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Of all the hardware you utilize in your business, your servers are likely to generate the highest costs - especially when you consider how much they cost to procure, power, and maintain. A considerable part of running a successful business is to know how to use these kinds of resources optimally, getting the most bang for your buck, as the saying goes.
Let’s discuss how you can push your servers that much more via virtualization.
Virtualization is the reliance on virtual resources, rather than physical ones, to accomplish the same tasks.
Look at it this way: any computing device has x-amount of the following resources to contribute: processing power, storage space, memory, and networking ability. However, depending on the particular task that a device is engaged in, a good portion of these resources could easily go to waste. This is especially true with a server.
Let’s say you had a server, hosting one of your line-of-business applications. If you wanted to incorporate another application into your workflow, a vendor may recommend that you purchase an additional server to host it. Of course, there are situations in which this approach may be necessary, but in many situations, it is very likely that your original server has the capacity to host both applications, and that the first application leaves plenty of resources to spare. By deploying a virtual machine, you can effectively turn the one server into two - each with its own instance of the operating system, and each hosting one of the applications needed, but still only using a single physical server to host both.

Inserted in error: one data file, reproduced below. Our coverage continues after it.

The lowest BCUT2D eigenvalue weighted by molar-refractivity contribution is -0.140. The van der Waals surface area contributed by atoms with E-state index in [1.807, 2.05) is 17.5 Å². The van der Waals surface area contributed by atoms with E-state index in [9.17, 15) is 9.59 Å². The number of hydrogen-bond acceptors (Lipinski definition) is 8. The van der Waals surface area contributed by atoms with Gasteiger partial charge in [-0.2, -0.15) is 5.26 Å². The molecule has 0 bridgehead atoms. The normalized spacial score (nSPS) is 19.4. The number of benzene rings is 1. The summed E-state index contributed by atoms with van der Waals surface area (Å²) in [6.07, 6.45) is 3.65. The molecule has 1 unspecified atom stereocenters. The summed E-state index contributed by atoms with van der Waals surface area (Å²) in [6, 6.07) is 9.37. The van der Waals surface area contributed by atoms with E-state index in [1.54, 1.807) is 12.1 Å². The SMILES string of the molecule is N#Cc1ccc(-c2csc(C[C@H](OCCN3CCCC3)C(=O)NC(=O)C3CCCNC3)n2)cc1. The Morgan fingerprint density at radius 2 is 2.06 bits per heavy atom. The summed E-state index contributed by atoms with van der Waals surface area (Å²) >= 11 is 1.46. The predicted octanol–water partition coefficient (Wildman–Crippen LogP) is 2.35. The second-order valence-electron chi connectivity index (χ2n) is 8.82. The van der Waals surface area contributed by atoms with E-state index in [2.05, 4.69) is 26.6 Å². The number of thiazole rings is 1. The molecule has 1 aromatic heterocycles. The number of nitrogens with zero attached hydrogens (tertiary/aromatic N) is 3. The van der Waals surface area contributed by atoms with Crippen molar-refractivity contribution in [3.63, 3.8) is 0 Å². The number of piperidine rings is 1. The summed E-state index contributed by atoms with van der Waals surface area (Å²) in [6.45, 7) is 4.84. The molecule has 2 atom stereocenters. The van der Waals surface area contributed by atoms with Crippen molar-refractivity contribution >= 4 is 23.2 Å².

There are a few reasons that businesses will adopt virtualization, the first of which perhaps being the most obvious: cost savings. Using one server for multiple purposes is going to incur fewer costs than multiple servers, each for a specific purpose, ever could. Not only is that an effective means of saving some money as far as procurement goes, your team will have less maintenance to perform - allowing you to make better use of your budgeted funds and time your team is available - as well as reducing your power output and its associated bill.
An additional benefit of virtualization is how helpful it is to your business continuity preparations. If you were to suddenly experience a hardware failure, it is a relatively simple matter to replicate your virtualized environment to a functioning infrastructure and pick back up from where you were interrupted. This is also why virtualization also aids in data migration purposes.
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